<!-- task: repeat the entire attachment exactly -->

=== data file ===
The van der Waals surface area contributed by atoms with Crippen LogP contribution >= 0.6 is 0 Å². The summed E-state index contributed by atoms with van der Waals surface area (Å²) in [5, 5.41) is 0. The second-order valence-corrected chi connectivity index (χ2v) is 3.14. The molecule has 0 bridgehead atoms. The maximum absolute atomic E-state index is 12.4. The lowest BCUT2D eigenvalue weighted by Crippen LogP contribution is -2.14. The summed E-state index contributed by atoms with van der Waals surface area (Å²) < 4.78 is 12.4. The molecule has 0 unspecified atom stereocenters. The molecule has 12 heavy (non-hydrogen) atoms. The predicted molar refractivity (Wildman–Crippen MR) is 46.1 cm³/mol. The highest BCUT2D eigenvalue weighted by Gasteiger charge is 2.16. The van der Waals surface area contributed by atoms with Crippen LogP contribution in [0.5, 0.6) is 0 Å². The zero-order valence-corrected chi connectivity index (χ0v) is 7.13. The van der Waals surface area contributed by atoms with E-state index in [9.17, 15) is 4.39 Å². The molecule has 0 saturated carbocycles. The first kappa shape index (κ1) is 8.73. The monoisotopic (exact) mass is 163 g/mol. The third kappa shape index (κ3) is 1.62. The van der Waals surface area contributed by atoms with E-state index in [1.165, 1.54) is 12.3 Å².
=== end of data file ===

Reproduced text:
The van der Waals surface area contributed by atoms with Crippen LogP contribution >= 0.6 is 0 Å². The summed E-state index contributed by atoms with van der Waals surface area (Å²) in [5, 5.41) is 0. The second-order valence-corrected chi connectivity index (χ2v) is 3.14. The molecule has 0 bridgehead atoms. The maximum absolute atomic E-state index is 12.4. The lowest BCUT2D eigenvalue weighted by Crippen LogP contribution is -2.14. The summed E-state index contributed by atoms with van der Waals surface area (Å²) < 4.78 is 12.4. The molecule has 0 unspecified atom stereocenters. The molecule has 12 heavy (non-hydrogen) atoms. The predicted molar refractivity (Wildman–Crippen MR) is 46.1 cm³/mol. The highest BCUT2D eigenvalue weighted by Gasteiger charge is 2.16. The van der Waals surface area contributed by atoms with Crippen LogP contribution in [0.5, 0.6) is 0 Å². The zero-order valence-corrected chi connectivity index (χ0v) is 7.13. The van der Waals surface area contributed by atoms with E-state index in [9.17, 15) is 4.39 Å². The molecule has 0 saturated carbocycles. The first kappa shape index (κ1) is 8.73. The monoisotopic (exact) mass is 163 g/mol. The third kappa shape index (κ3) is 1.62. The van der Waals surface area contributed by atoms with E-state index in [1.165, 1.54) is 12.3 Å².